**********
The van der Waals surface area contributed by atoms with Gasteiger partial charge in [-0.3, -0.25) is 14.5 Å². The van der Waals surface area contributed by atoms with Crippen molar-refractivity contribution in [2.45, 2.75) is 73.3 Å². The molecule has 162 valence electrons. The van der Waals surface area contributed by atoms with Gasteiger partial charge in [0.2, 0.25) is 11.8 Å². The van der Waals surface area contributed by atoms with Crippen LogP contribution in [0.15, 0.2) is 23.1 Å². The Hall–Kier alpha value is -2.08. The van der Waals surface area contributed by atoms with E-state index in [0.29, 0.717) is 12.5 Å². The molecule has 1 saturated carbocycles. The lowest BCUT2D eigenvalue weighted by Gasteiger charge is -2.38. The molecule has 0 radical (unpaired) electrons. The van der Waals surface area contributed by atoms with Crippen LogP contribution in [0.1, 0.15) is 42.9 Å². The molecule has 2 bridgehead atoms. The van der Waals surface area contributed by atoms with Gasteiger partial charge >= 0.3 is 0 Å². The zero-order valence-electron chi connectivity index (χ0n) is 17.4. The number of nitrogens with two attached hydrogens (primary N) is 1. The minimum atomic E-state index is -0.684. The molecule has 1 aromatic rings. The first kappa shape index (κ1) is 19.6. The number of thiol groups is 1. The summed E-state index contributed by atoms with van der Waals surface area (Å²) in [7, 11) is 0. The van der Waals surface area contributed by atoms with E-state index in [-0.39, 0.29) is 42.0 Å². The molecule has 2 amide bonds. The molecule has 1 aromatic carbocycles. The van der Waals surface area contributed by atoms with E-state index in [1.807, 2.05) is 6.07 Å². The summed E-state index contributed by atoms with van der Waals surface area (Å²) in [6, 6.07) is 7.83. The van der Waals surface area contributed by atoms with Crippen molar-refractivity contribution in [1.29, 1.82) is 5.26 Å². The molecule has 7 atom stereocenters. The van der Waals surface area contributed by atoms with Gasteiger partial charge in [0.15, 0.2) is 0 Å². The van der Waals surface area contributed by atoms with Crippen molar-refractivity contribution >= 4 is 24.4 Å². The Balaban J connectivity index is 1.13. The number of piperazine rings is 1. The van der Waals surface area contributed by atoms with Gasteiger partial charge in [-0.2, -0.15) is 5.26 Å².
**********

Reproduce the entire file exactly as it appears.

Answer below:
The van der Waals surface area contributed by atoms with Gasteiger partial charge in [-0.3, -0.25) is 14.5 Å². The van der Waals surface area contributed by atoms with Crippen molar-refractivity contribution in [2.45, 2.75) is 73.3 Å². The molecule has 162 valence electrons. The van der Waals surface area contributed by atoms with Gasteiger partial charge in [0.2, 0.25) is 11.8 Å². The van der Waals surface area contributed by atoms with Crippen LogP contribution in [0.15, 0.2) is 23.1 Å². The Hall–Kier alpha value is -2.08. The van der Waals surface area contributed by atoms with E-state index in [0.29, 0.717) is 12.5 Å². The molecule has 1 saturated carbocycles. The lowest BCUT2D eigenvalue weighted by Gasteiger charge is -2.38. The molecule has 0 radical (unpaired) electrons. The van der Waals surface area contributed by atoms with Crippen LogP contribution in [0.1, 0.15) is 42.9 Å². The molecule has 2 bridgehead atoms. The van der Waals surface area contributed by atoms with Gasteiger partial charge >= 0.3 is 0 Å². The zero-order valence-electron chi connectivity index (χ0n) is 17.4. The number of nitrogens with two attached hydrogens (primary N) is 1. The minimum atomic E-state index is -0.684. The molecule has 1 aromatic rings. The first kappa shape index (κ1) is 19.6. The number of thiol groups is 1. The summed E-state index contributed by atoms with van der Waals surface area (Å²) in [7, 11) is 0. The van der Waals surface area contributed by atoms with E-state index in [-0.39, 0.29) is 42.0 Å². The molecule has 2 amide bonds. The molecule has 1 aromatic carbocycles. The van der Waals surface area contributed by atoms with E-state index in [1.807, 2.05) is 6.07 Å². The summed E-state index contributed by atoms with van der Waals surface area (Å²) in [6, 6.07) is 7.83. The van der Waals surface area contributed by atoms with Crippen molar-refractivity contribution in [1.29, 1.82) is 5.26 Å². The molecule has 7 atom stereocenters. The van der Waals surface area contributed by atoms with Gasteiger partial charge in [0.15, 0.2) is 0 Å². The van der Waals surface area contributed by atoms with Crippen molar-refractivity contribution >= 4 is 24.4 Å². The Balaban J connectivity index is 1.13. The number of piperazine rings is 1. The van der Waals surface area contributed by atoms with Gasteiger partial charge in [-0.2, -0.15) is 5.26 Å².